Friday, December 20, 2013

How about a David Stirling for Christmas?

Just in case you've been wondering what to get me for Christmas, how about a David Stirling? I fancy this one, entitled early "Potboiler," according to the seller, and available online for $1,595. That's high for a work by the Corydon native, who by his own estimate cranked out more than 20,000 paintings during a career that exceeded 50 years.

That's David and his son, Jack, at left.

I got reacquainted with Stirling earlier this week while Googling something else related to Corydon --- and he popped up. I was headed for brunch with the artists not long after that happened, so was able to hold my head up conversationally in that creative group by talking a little about the guy once known as "the official artist of Rocky Mountain National Park."

Stirling was born in Corydon during 1887, the youngest of a family of eight children, two of whom died young and are buried at Bonaparte, where the family had lived previously. His parents were John and and Harriet (Thomas) Stirling. They had moved to Wayne County about 1885, when John purchased The Wayne County Democrat, which he published until 1910, when it was sold to his son, John Stirling Jr.

After graduating from high school in Corydon, David reportedly studied at the Cummings Art School in Chicago during 1906-07 and the Academy of Fine Arts in Chicago during 1908-09. But by 1913, he was back in Corydon working for his brother, John, at The Democrat.

He reportedly passed through Estes Park, Colorado, for the first time while on a trip during 1916 and after his marriage to Kitty Wolf at Corydon during 1918, they established a pattern of spending summers in the resort town where he painted and marketed his work, then returning to Corydon or going elsewhere to paint or work during the other months.

In 1919, they built the first incarnation of "Bugscuffle Ranch" on property they acquired inside what had become Rocky Mountain National Park during 1915 --- a studio and a home.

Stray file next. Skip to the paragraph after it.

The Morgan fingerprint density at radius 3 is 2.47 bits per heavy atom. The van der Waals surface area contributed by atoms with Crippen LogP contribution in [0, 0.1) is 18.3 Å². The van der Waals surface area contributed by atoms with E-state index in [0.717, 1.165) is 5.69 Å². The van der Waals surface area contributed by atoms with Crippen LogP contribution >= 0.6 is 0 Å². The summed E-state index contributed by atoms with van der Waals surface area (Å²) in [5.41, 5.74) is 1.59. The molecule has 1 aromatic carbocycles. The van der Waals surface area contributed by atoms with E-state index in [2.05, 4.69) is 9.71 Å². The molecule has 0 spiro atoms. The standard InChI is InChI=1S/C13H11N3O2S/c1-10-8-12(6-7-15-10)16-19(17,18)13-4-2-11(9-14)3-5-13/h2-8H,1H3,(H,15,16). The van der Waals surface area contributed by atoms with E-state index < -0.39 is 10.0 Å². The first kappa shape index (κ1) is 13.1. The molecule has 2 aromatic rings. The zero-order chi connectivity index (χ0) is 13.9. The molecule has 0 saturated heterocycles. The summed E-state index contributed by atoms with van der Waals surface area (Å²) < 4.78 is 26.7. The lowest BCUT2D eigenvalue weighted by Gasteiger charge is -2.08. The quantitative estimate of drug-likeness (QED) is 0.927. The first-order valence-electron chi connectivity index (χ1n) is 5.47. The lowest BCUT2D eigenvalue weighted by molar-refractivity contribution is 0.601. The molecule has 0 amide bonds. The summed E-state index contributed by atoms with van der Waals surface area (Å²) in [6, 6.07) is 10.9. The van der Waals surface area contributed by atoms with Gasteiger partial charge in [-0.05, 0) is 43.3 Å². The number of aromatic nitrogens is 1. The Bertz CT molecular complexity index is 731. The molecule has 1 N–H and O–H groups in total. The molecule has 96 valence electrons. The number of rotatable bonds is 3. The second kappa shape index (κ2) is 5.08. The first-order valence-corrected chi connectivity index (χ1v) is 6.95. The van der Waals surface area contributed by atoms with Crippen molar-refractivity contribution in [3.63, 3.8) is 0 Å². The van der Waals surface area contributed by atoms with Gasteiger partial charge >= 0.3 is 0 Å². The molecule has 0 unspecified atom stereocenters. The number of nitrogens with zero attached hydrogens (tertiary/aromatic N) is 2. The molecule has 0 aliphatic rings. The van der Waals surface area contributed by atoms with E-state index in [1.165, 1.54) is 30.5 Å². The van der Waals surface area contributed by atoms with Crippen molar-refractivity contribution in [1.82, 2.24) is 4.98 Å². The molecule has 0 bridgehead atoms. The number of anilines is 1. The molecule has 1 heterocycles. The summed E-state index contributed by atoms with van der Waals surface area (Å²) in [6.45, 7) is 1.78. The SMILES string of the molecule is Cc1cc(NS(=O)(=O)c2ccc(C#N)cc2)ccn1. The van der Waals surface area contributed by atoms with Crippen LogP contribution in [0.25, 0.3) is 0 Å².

Stirling developed himself into an artist popular with park visitors and as a "character," who entertained thousands of tourists who visited his studio with lectures and tall tales. He also published a variety of books about mountain lore, also available at the studio.

There's no doubt that Stirling had a good deal of talent, became widely known and was extensively collected by both common folk and celebrities, but cranking out vast amounts of art work for the tourist trade is generally not the route to critical acclaim. Mountain landscapes sold, so that was for the most part what he painted. Depictions of aspens in various seasonal configurations became a trademark.

There was a good deal of sadness involved in Stirling's personal life. Wife Kitty became ill with cancer and died during 1937. His daughter, Harriet, died young of cancer, too. His only son, Jack, who partnered with his father at Estes Park developed into a talented illustrator but was known, too, as a mountain guide, poet, horseman and naturalist. Heart compromised by diabetes, he died of a heart attack at age 29, during 1954, while dancing at the Riverside Ballroom in Estes Park. When David died during 1971, he was survived by four grandchildren.

As late as 1956, when this article was published in the Times-Republican, Stirling was returning to Corydon to paint during the off season, renting a tourist cabin at what now is the Nodyroc ("Corydon" spelled backwards) Motel and painting in rooms above the bank. You can see other examples of his work and find more information about the artist here, at the Old Estes Web site. David, Kitty and Jack Stirling are buried at Mountain View Cemetery, Longmont. A grandson, Dave Schutz, continues to live and create art at Estes Park. The photograph of David Stirling and his son, Jack, earlier in this post is from his collection.

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